Friday, June 25, 2010

Our Brain Death Standard

What's nice about our brain death standard is that it was created to save lives. In 1973 (ironically, the same year as Roe v. Wade), a man named Andrew Lyons shot and killed a man. And his victim died in the hospital. The doctors tried to save him, but they couldn't. He was brain dead. But his heart was still beating. It turns out your heart has its own little motor independent of the brain. When you die, and have no brain activity at all, your heart's still going, at least for a couple of days. That's kind of freaky, right?

Anyway, these doctors talked to the victim's family. They explained that he was brain dead, and asked if they could transplant his still beating heart into somebody who needed a new heart. And the family said okay. Good for them.

At the time, California had a death statute that defined death as loss of heart and lung function. So Lyons' attorneys made this really evil argument that Lyons didn't kill anybody. He just shot the guy and killed his brain. The doctors actually finished him off when they took out his heart. So the judge squashed that argument by rewriting the law and saying total brain death was the standard of death in California. You know the attorneys were like, "You can't do that shit." And judge was like, "Overruled."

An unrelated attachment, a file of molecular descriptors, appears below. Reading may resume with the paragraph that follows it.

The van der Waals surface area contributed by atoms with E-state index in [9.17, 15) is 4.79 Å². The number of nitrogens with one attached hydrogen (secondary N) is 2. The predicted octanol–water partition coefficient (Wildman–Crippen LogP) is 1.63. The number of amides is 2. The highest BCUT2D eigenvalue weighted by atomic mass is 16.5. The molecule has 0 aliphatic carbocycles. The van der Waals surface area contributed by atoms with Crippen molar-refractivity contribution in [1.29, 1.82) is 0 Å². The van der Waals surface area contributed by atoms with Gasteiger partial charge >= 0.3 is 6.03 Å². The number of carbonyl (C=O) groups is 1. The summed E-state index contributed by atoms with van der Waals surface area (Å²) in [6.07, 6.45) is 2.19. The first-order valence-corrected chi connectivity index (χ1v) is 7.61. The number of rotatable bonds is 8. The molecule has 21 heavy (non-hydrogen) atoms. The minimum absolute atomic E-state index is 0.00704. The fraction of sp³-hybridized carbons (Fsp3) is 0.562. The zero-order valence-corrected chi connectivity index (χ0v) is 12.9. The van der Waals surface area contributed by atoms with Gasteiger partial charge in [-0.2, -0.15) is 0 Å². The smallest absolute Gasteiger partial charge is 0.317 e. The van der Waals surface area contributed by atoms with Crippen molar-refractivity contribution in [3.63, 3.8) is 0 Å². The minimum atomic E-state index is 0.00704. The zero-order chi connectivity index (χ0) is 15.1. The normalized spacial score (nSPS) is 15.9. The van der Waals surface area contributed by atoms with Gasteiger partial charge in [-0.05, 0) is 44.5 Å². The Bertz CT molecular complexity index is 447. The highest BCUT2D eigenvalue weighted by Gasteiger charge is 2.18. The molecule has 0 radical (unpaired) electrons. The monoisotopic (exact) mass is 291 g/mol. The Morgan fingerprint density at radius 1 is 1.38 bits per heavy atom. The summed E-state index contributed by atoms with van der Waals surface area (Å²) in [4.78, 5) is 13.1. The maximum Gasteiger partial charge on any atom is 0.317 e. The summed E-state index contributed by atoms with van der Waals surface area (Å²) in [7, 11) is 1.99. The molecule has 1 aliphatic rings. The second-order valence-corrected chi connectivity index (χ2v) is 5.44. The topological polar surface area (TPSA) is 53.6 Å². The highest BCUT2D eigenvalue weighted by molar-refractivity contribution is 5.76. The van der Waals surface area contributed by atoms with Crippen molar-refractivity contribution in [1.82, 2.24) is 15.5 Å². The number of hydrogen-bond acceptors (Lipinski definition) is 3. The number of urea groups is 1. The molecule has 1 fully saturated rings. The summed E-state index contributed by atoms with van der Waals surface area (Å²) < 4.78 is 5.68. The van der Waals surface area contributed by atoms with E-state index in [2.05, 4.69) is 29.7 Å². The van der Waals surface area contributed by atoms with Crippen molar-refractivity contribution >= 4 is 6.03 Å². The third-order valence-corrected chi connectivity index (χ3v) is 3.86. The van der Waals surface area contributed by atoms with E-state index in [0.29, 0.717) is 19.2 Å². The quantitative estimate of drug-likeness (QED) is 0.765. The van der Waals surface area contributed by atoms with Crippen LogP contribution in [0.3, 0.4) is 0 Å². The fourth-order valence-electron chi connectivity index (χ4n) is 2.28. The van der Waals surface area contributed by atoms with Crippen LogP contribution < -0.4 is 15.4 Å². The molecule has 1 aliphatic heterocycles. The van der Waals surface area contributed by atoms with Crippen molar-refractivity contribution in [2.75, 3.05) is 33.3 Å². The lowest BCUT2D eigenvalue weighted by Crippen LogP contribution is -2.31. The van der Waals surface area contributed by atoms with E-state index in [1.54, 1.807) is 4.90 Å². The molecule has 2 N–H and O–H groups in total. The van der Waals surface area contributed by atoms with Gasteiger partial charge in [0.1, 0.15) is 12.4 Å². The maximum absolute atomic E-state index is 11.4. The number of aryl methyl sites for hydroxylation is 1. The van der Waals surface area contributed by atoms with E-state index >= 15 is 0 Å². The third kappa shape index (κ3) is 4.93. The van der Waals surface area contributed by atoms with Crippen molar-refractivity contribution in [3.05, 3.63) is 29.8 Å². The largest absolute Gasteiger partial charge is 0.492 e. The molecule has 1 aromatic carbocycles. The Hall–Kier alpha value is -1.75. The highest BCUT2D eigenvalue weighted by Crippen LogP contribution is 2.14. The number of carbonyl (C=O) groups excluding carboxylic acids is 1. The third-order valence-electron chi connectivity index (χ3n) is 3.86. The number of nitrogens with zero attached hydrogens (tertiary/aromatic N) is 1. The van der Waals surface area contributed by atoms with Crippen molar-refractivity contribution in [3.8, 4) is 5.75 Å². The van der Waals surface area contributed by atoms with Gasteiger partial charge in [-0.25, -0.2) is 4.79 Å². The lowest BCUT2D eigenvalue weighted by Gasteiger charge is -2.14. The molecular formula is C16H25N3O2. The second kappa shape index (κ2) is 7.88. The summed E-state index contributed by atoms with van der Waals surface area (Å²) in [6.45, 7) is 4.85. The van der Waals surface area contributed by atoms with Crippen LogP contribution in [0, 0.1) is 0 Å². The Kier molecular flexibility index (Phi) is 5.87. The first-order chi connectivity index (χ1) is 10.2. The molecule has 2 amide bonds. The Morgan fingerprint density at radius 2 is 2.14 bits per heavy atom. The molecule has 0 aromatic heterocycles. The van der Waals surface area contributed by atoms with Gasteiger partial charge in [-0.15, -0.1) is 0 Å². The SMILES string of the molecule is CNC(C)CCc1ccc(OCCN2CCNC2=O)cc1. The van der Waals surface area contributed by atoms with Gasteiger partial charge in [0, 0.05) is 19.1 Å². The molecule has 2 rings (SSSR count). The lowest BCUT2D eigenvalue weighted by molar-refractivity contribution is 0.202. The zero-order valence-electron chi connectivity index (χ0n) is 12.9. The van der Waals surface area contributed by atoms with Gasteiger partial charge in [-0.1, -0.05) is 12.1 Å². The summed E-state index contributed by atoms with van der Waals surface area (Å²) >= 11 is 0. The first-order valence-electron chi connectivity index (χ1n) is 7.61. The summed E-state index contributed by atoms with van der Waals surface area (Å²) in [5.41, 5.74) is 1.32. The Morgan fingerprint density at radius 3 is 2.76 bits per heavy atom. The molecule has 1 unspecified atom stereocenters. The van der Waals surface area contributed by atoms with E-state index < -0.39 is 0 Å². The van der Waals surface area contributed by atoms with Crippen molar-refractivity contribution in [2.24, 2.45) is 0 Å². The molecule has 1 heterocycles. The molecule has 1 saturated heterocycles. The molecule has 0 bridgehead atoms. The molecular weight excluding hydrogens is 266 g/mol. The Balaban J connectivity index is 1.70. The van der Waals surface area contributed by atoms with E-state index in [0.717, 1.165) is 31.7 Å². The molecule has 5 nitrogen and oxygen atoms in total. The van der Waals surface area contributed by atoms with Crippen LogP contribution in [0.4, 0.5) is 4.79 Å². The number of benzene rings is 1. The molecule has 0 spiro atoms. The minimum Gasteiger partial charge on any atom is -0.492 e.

So right after this case the legislature said, "Yeah yeah, total brain death is the standard of death in California." And it was quickly adopted by all the rest of the states too. And the Pope signed on as well.

All of us like total brain death because you really are dead--once you got zero activity in the brain, man, forget it--but your heart's beating for a couple of days, circulating blood to all your organs, enough time to save a lot of lives. That's cool.

It's a little controversial, I guess. You don't want the doctors saying you're dead just cause they want your organs so bad. You'd be like, "Dude, I'm right here. I'm talking to you. You can't have my heart. I need it." You don't want to be a coma guy and have them jump the gun on you.

Of course, total brain death was not created with abortion in mind. As far as I'm concerned, that's a plus for the rule. It's not biased or politicized, it's not trying to win the abortion debate. It's a good rule, I think, plus it's handy for organ transplants. So you can actually save somebody's life after you kick off. That's nice, right?

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